On 16 January the CAC Malaga is presenting a retrospective exhibition shown for the first time in Spain and devoted to the work of Gerhard Richter, considered by many to be the most important artist of the second half of the 20th century. It brings together a total of 30 works created by Richter (born in Dresden in 1932) between 1960 and 2003. Together they offer a unique survey of this remarkable German artist’s work, once again proving that the notion of style cannot appropriately be applied to his oeuvre. In this sense, the exhibition’s curator Juergen Schilling has noted: “Art historians’ categories, which aim to place his work within specific trends by the use of stylistic labels, have not worked due to his polymorphism, often arising from crisis”.
Within the present exhibition, the emphasis is on Richter’s paintings based on photographs, his pure paintings, his famous grisailles and in particular the abstract expressionist works. In each one Richter reveals his virtuoso abilities with regard to a pictorial language which he uses in an extraordinary manner to work in a wide range of different genres such as landscape, the portrait and geometrical compositions.
Throughout his career, Richter’s work has been distinguished by his command of both figuration and abstraction. His work stood out in a climate in which painting was considered by many to be obsolete, exhausted and destined to disappear in the face of the new image-making technologies.
Born in 1932, after World War II Richter remained in East Germany, where he studied at the Dresden Fine Arts Academy. His early works include a number of murals on political subjects. Richter’s first visits to West Germany allowed him to make contact with new artistic trends such as Abstract Expressionism and Informalism.
In 1961, shortly after the Berlin Wall came down, Richter moved permanently to West Germany and was accepted at the Düsseldorf Art Academy, where he discovered the work of Jean Dubuffet, Alberto Giacometti, Jean Fautrier and the experiments of the Fluxus group, a Dadaist revival. For a while the artist was associated with Capital Realism, a short-lived trend linked to Pop Art which described the situation in Post-War Germany from a satirical viewpoint.
Photography as starting-point
Richter abandoned Informalism in 1962 and began on his first works based on projected photographs. This is the period of his celebrated grisailles, resulting from the fact that most of the photographs which he used were in black and white, taken from newspapers and magazines (pornographic and otherwise), advertising brochures, portraits of unknown figures and of artists taken from the press. This is the period of Waldstück (Piece of Forest, 1965), Liebespaar in Wald (Lovers in the Forest, 1966), Olympia (1967) and Porträt Liz Kertelge (Portrait of Liz Kertelge, 1966). Among the portraits is the one of Brigid Polk (1971), one of the leading figures in Andy Warhol’s Factory in New York, depicted five times in total.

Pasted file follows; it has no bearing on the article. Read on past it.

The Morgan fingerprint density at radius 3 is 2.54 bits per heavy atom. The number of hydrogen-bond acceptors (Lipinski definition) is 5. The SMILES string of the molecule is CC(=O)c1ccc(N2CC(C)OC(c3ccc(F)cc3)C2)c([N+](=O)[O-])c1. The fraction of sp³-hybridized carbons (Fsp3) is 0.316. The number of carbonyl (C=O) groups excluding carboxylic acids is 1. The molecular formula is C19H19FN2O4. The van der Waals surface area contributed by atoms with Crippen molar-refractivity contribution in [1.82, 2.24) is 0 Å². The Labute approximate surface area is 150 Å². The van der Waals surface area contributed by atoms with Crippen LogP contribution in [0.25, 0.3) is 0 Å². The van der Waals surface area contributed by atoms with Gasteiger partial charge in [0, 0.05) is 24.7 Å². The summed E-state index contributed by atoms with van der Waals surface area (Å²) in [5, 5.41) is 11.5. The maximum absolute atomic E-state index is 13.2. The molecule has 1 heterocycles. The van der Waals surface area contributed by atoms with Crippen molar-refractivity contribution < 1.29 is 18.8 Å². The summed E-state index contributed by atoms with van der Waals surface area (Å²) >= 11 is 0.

At the same time that he was producing these photography-based works and demonstrating that his work could not be classified in a linear manner, Richter created a new group of works clearly influenced by Pop Art in which colour played the key role. An excellent example included in the exhibition is Sechs Farben (Six Colours, 1966). From 1969 onwards, landscape began to prevail in the artist’s work, a genre that he has continued to work in regularly to the present day and represented here by works from a private collection such as Wilhelmshaven (1969), Brücke am Meer (Bridge over the Sea, 1969), Seestück (Marine View, 1969) and Stadtbild PL (Urban Landscape, 1970), the last radically different to the previous works both in the perspective and technique deployed.
Richter’s use of colour
Richter’s interest in colour is evident in paintings such as Ausschnitt (Detail, 1971), based on the amplification of the chromatic combinations of the oil paint on the artist’s palette, and Grau (Grey, 1976). According to the artist, in these monochromatic grey canvases he is looking for “the only and ideal correspondence possible for indifference, negation of the message and lack of form”.
Richter created his first abstract painting, Konstruktion (Construction, 1976) when he was still painting his grisailles. It is notably different in technique and handling to his later abstractions, represented in the present exhibition by Pavillon (Pavilion, 1982), Eule (Owl, 1892) and Ingrid (1984).
This interest in abstraction did not prevent the artist from also working in a figurative mode. The result is landscapes such as Krems (1986), still lifes such as Blumen (Flowers, 1994), and enigmatic paintings of candles and skulls that recall Baroque “vanitas” symbolism, for example Schädel mit Kerze (Skull with Candle, 1983).
With regard to the future of painting, Richter himself has said: “...everything has already been represented in the history of art long ago and the new technologies of communication, video, performance, etc, can convey it all according to the times we live in. Nonetheless, pleasure is a proof of the necessity for painting. All children paint spontaneously. Painting has a marvellous future, doesn’t it?
Oil on canvas
51 x 71 cm